At the time, I thought this was totally bizarre. It turned out, she had entirely treatable (but advanced) tendonitis and it got better. She hated doctors.


Time has marched on and I’m older than my mother was then. I totally relate to her response. When I called the doctor for an appointment, I discovered the last time I saw him was six years ago. To be fair, I’ve had a few medical crises since then and I got distracted. Besides, I know what’s wrong with my back. It isn’t going to get better or go away. It isn’t going to kill me either. I’ve lived with it most of my life. I’m used to it and generally ignore it. Recently, though I’m having trouble walking, even on flat surfaces and going up and down stairs is hard. My legs don’t seem to want to support me. It crossed my mind that there might be something that could be done to improve it without major reconstruction.

My doctor is wonderful. The best. The only doctor who can look at my spine, not gasp with horror and immediately decide I need to be rebuilt with screws, pins, and bolts. He’s a minimalist, medically speaking and I like that.

So I made an appointment and I got lucky, because there was a cancellation in December. It usually takes five or six months to get in to see him. He’s the king of spines in Boston, maybe in the entire country. I would have willingly waited the six months if I had to. Of course, as soon as I made the appointment, I had to make another appointment because I need new films of my spine. I also haven’t had a CT scan or MRI in six years and he isn’t going to be able to do much without new films.

I wondered how come I hadn’t processed the fact I can’t walk properly? I suppose I wasn’t paying attention. Too busy ignoring the pain. I don’t always know I’m doing it, but I was being my mother.

She taught me to be stalwart, a Spartan. She told me she didn’t use Novocaine when she got her teeth worked on. I asked her why not and she said “Pain is good for your character.” She meant it. I grew up believing showing pain or giving in to it was a sign of weakness. To a degree it serves me well, but sometimes it’s dangerous. If you ignore the wrong stuff,  they can kill you. One needs a sense of balance, but it isn’t so easy to find.

Watching the documentary on Ethel Kennedy last night reminded me of my mother. Mom was an athlete and I’m sure she always wondered how she have wound up with such a klutzy daughter. She had been a good tennis player. She rode horses, she played ice hockey. She went bob sledding. She painted, sculpted, designed and made her own clothing. She also never got past seventh grade, so she made up for it by reading everything. She had a truly voracious appetite for life and knowledge.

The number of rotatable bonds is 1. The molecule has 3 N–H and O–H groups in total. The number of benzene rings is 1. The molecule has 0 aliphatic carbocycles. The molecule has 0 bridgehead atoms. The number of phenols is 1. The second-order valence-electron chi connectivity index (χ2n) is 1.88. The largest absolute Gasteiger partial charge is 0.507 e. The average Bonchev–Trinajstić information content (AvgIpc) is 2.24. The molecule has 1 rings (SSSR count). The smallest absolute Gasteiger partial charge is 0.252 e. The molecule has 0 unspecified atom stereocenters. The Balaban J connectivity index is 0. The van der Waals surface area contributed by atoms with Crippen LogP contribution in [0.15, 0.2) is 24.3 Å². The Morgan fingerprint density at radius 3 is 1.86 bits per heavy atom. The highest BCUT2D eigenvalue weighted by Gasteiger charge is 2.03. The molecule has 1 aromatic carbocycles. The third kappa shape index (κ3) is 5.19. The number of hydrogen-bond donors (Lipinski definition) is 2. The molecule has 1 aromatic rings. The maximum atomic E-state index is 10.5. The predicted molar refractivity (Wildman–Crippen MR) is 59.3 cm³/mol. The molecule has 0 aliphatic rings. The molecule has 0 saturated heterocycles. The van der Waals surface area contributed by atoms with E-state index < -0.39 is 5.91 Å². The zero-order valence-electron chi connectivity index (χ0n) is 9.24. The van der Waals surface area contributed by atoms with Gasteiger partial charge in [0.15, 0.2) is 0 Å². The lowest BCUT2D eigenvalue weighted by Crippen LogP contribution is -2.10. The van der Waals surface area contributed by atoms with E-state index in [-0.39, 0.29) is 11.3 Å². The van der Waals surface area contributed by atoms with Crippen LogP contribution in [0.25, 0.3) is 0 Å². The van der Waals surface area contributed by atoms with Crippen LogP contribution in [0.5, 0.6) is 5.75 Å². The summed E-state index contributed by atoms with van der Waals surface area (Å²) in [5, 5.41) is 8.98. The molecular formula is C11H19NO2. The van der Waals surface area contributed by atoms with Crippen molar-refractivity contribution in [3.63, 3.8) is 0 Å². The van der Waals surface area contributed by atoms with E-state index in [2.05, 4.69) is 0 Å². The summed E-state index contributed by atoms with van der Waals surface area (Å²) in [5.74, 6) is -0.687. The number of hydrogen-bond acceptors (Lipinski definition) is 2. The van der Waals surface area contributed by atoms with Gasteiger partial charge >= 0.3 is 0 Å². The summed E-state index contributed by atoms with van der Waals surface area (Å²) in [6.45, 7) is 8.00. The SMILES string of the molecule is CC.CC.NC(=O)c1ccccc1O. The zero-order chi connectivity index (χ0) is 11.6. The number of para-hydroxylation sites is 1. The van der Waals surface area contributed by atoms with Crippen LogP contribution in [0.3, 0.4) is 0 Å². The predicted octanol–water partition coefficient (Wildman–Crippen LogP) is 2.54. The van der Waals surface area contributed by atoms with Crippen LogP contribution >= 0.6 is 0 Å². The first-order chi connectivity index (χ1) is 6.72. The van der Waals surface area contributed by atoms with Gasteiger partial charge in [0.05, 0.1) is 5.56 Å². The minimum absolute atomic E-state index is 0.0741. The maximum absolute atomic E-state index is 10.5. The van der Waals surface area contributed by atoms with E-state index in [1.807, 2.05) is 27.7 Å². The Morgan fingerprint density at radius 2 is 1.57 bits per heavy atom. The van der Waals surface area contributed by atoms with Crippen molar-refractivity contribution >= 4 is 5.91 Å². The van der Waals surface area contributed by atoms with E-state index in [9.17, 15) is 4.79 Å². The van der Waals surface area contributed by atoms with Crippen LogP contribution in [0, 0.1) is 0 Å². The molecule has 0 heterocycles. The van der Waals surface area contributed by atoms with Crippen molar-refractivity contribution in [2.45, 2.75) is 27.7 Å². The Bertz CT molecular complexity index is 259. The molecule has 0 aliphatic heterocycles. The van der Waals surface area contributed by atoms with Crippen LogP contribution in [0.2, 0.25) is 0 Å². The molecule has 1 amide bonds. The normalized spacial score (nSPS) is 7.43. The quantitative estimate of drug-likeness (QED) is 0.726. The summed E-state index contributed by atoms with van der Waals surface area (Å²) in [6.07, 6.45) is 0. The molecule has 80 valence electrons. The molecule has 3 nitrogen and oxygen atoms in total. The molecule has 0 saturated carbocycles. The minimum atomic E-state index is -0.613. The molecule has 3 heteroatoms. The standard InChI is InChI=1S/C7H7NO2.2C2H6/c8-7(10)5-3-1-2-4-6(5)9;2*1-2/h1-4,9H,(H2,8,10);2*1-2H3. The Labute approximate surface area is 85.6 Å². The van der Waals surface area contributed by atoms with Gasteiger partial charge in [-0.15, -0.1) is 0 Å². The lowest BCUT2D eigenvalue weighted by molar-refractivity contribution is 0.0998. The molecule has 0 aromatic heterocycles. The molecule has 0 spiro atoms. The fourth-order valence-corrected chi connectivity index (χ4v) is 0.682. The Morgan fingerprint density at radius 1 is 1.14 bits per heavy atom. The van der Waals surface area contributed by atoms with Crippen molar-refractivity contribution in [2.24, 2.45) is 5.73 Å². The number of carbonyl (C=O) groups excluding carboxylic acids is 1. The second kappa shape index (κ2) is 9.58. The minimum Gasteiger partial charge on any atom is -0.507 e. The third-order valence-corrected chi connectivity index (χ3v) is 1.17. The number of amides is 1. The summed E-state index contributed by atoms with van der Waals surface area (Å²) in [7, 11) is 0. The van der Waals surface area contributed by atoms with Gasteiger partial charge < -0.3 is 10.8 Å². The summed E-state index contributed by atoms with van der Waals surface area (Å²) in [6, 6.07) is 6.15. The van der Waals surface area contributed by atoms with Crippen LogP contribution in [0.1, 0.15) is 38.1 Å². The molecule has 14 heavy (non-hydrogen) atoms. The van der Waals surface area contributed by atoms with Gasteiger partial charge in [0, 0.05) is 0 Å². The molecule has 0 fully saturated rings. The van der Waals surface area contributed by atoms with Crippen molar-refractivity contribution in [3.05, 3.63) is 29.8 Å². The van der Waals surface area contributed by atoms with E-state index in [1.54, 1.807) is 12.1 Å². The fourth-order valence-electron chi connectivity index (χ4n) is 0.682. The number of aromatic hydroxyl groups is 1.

After a radical mastectomy, she couldn’t play tennis anymore, so she played a ferocious game of ping-pong.

She played savagely. She served so hard it was more like a bullet than a ping-pong ball. As a family, we vacationed in dinky little resorts in the Catskills where there was no entertainment. The one thing they always had was a ping-pong table. So I played against my mother.

She didn’t believe in any of that “let the kid win” stuff. She was a competitor. You won or you lost. Trying hard was irrelevant because she expected nothing less. She slaughtered me. As I got older, I played better and but she always beat me. She told me she was giving me an advantage by playing with her left hand. I knew she wrote with her right hand, so I assumed that she was a rightie. Until the  day my father told me she had always played tennis with her left hand. My mother was psyching me out. Her own daughter.

I still never beat her, but I beat everyone else.

From her, I got a gritty determination to never give up, to do everything as well as it could be done, or at least as well as I could do it. It turns out winning isn’t everything, but I didn’t learn that until I’d already missed a lot. Late in life, I realized I don’t have to be the best. Playing the game because you enjoy it is worth something too. Another lesson learned a bit too late.

The older I get, the more I remind me of my mother.

We all miss so many things. Some intentionally, others accidentally. Sometimes, I miss things accidentally because I’m avoiding other things intentionally. One thing leads to the other.

I wonder what else I’m missing? I know, on this Mother’s day, that I’m definitely missing Mom. I have so much to tell her.